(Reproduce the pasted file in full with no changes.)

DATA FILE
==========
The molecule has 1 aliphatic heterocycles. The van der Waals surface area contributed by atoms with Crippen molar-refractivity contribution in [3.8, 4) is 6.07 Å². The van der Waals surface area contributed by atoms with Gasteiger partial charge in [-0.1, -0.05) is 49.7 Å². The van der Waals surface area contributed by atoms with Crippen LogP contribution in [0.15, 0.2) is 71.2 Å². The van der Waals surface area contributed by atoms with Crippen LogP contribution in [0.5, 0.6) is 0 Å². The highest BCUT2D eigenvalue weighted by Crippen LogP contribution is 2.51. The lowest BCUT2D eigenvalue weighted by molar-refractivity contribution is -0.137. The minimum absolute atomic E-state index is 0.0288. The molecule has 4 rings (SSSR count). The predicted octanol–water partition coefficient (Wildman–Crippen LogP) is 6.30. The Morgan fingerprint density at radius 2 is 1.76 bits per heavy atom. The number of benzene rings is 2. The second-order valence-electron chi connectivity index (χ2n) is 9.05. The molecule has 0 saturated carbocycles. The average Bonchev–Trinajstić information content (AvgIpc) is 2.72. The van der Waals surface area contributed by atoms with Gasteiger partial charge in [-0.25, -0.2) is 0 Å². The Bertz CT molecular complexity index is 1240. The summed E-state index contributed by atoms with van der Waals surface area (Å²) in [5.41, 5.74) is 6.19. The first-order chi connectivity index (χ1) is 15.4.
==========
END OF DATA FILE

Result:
The molecule has 1 aliphatic heterocycles. The van der Waals surface area contributed by atoms with Crippen molar-refractivity contribution in [3.8, 4) is 6.07 Å². The van der Waals surface area contributed by atoms with Gasteiger partial charge in [-0.1, -0.05) is 49.7 Å². The van der Waals surface area contributed by atoms with Crippen LogP contribution in [0.15, 0.2) is 71.2 Å². The van der Waals surface area contributed by atoms with Crippen LogP contribution in [0.5, 0.6) is 0 Å². The highest BCUT2D eigenvalue weighted by Crippen LogP contribution is 2.51. The lowest BCUT2D eigenvalue weighted by molar-refractivity contribution is -0.137. The minimum absolute atomic E-state index is 0.0288. The molecule has 4 rings (SSSR count). The predicted octanol–water partition coefficient (Wildman–Crippen LogP) is 6.30. The Morgan fingerprint density at radius 2 is 1.76 bits per heavy atom. The number of benzene rings is 2. The second-order valence-electron chi connectivity index (χ2n) is 9.05. The molecule has 0 saturated carbocycles. The average Bonchev–Trinajstić information content (AvgIpc) is 2.72. The van der Waals surface area contributed by atoms with Gasteiger partial charge in [-0.25, -0.2) is 0 Å². The Bertz CT molecular complexity index is 1240. The summed E-state index contributed by atoms with van der Waals surface area (Å²) in [5.41, 5.74) is 6.19. The first-order chi connectivity index (χ1) is 15.4.